In this context, 5 Pointz was undoubtedly an example of a counterpublic supported by the continuous urban practice of a productive and self-sufficient community — a particular public art(work) born in the hostile political situation of the early 1990s. Often with graffiti, and art in general, the outside observer only sees a small window into the creative process (and the same is true with other applauded spaces that are impulsively removed at the mercy of market forces, such as urban market gardens). Graffiti is not just an aesthetic form to be commodified as an art product or a crime to be eradicated; it demonstrates that “space [ … ] only emerges from practices,” grounded in a particular experience of history and creatively produced in a specific space to reflect a different kind of existence.
Graffiti in the US has a particular history, closely tied to its reputation as a visual representation of post-industrial New York (see Style Wars for more on this history). As a visual component of hip hop culture, graffiti has been characterised as a sign of rebellion and creativity born in some of NYC’s darkest days. Beyond aesthetics, graffiti was a means for the disenfranchised to symbolically reclaim city spaces by “tagging” buildings, playgrounds, subways, or trucks. And such spaces, as defining features of the urban public realm, have long been contested. In the 1970s and 1980s, artists competed for the most visible spaces to leave their mark, often spraying over the competition.
Through the Koch and Giuliani mayoral administrations in the late 80s and 90s, graffiti was erased and prevented in large scale by police, Transportation Authority employees, and new surveillance measures. The rise of Broken Windows theory, infamously implemented in the 1990s, considered graffiti to be a sign of disorder that needed control in order to prevent further vandalism. The legacy of this reaction continues to be evident — high fences or barbed wire often “protect” vacant public land and security cameras adorn nearly every public space in the city. The proactive tactics of whiting out all graffiti in public spaces and harshly prosecuting graffiti artists for “trespassing” or “destruction of property” consigned graffiti to a mere memory.
Ironically, the “vandalism” that some New Yorkers fought against for so long, as a sign of crime, decay, and financial hard times, has now become desirable as a nostalgic artwork. Banksy’s recent appearance in NYC was closely followed with much anticipation over how he might leave his trace on the NYC public realm. Some have even gone as far rip out a chunk of a warehouse wall that he adorned with graffiti to turn a large profit. Beyond Banksy, such a moment of literally ripping out and selling public art symbolises the triumph of the consumer city and the dire state of urban public realm.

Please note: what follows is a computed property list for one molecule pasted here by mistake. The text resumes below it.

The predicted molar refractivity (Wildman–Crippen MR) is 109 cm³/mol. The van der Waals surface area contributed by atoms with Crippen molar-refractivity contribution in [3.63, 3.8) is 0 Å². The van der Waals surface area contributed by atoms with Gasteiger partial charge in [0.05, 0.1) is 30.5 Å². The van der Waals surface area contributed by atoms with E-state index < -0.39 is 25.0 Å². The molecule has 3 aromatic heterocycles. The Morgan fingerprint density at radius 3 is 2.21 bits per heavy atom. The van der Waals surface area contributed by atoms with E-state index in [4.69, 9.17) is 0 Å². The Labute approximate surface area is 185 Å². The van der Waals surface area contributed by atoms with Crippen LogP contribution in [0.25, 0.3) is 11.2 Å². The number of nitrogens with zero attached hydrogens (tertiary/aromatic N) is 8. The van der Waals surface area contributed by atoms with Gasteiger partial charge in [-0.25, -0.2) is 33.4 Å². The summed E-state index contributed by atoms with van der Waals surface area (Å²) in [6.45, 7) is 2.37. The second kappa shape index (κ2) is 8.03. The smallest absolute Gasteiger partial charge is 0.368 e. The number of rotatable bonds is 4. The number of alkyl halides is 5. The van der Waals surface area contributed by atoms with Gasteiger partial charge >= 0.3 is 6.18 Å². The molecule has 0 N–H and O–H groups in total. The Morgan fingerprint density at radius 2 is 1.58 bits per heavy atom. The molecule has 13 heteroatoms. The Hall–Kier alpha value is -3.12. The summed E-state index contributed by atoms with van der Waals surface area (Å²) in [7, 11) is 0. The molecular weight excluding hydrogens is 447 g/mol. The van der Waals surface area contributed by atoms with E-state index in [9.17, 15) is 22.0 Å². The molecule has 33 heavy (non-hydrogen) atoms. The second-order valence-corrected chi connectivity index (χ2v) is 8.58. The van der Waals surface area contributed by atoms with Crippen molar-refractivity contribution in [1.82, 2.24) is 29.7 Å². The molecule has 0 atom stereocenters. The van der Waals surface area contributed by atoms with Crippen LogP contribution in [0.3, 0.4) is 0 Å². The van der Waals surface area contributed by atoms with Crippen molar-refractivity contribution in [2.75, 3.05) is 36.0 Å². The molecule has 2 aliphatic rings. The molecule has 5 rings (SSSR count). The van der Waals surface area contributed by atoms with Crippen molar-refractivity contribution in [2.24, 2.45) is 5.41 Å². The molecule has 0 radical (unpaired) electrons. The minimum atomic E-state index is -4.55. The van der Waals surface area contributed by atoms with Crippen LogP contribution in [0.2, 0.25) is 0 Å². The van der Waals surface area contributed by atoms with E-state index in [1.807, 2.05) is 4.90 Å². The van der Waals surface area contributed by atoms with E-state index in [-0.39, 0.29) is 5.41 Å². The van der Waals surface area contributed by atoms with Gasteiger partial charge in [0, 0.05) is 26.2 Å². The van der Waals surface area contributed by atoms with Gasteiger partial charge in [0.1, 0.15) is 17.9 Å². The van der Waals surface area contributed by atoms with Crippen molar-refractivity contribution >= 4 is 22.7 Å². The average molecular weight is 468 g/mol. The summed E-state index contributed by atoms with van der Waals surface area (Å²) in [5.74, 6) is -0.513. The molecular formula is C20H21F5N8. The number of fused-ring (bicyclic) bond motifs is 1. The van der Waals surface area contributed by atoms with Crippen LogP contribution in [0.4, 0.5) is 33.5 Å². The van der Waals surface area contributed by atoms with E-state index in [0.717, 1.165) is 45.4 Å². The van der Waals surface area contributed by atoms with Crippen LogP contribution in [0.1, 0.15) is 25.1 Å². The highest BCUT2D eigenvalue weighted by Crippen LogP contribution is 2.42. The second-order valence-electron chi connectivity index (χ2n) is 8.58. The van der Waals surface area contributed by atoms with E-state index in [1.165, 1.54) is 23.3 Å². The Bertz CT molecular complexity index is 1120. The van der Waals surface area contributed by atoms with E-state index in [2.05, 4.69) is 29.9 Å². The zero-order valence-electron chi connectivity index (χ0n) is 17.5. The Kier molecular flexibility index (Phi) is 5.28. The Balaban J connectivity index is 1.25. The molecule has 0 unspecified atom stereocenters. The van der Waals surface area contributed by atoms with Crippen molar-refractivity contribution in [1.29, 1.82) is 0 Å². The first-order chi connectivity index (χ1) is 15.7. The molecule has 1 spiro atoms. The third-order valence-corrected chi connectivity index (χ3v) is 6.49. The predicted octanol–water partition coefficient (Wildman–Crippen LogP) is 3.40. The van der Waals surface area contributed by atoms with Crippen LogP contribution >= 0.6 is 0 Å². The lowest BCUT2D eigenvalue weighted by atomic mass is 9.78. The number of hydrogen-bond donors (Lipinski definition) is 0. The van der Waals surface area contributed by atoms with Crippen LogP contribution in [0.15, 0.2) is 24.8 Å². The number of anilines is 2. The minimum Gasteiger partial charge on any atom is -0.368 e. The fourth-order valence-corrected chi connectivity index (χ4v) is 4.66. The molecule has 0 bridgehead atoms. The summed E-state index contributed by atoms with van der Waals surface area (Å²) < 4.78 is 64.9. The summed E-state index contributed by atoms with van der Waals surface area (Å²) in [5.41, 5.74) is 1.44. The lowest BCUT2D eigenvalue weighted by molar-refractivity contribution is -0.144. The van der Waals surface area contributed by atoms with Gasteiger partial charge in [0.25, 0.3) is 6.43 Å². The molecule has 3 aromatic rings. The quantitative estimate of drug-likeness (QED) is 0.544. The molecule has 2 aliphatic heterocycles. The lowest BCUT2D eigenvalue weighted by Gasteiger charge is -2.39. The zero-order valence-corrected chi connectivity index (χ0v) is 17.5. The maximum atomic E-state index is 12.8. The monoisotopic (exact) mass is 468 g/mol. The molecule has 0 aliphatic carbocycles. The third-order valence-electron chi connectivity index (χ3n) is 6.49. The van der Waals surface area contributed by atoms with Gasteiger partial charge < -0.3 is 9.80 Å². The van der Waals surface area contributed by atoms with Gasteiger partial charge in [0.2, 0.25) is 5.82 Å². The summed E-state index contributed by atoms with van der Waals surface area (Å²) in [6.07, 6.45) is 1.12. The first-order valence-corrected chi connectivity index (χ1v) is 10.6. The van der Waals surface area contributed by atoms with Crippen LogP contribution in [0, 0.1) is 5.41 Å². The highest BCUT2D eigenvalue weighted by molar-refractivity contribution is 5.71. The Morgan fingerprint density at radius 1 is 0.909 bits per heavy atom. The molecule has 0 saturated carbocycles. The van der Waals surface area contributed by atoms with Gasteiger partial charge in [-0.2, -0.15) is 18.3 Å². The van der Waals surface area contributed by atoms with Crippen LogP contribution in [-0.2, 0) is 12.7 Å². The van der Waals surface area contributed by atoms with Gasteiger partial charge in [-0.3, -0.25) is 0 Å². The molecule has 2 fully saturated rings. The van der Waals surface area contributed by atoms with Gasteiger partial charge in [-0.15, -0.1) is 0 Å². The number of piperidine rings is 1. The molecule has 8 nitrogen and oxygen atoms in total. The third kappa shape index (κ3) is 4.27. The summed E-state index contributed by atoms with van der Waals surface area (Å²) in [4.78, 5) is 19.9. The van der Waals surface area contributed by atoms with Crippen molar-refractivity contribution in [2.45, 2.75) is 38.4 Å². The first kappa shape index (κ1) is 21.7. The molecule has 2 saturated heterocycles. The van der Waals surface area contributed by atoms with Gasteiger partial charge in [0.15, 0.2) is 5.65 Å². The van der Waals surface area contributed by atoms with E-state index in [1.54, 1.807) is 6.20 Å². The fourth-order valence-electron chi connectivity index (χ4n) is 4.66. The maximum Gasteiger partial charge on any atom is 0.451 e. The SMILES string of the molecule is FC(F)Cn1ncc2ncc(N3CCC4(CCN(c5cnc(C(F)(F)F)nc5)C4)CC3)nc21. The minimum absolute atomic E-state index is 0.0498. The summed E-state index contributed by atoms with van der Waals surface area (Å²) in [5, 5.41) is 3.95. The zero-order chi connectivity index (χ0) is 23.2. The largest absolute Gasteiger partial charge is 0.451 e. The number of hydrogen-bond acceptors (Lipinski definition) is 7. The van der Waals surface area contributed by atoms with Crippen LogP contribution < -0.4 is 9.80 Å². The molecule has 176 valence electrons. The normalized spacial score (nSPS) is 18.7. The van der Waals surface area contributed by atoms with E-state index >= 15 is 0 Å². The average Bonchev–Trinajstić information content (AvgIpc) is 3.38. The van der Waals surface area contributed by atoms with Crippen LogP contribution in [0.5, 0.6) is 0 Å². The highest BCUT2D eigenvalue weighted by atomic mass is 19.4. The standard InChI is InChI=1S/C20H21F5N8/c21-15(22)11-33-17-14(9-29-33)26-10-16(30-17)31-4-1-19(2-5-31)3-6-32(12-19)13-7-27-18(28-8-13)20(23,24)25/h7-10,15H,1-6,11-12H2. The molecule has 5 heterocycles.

From graffiti to the creation of the next urban commons
This nostalgia for graffiti demonstrates that we are aware of losing something significant, even as possibilities for collectively producing the city are increasingly constrained. Graffiti symbolically represents the possibility that we might actually be able to contribute to the production of spaces that we pass through each day, but now this possibility is being foreclosed and commodified. When we understand graffiti as an urban practice that produces space, it is clear that 5 Pointz was a particular group’s effort to constitute an urban public. In this sense 5 Pointz is bigger than graffiti.
Rather than romanticise graffiti or decry it as a form of vandalism, we can more significantly ask: where in our city today are there signs of people trying to create their own publics? The 5 Pointz art community had an active passion in what they were making, and with this dedication they were the ones producing part of the New York City that newcomers love.
As NYC continues to lose important assets like affordable housing and cultural landmarks to the advancing luxury city, long time New Yorkers sometimes wonder how the city they used to love is vanishing before their eyes. Alternatively the rubble represents an opportunity, based on nothing other than the fact that the next urban commons is being created in this very moment. Where markets and governments fail to provide critical infrastructures for food, housing, or public safety, people are providing for themselves. This is why it’s crucial, now more than ever that we seek to understand what kinds of urban practices these resourceful residents are employing to create counter-publics, as we participate in the co-creation of this next urban commons.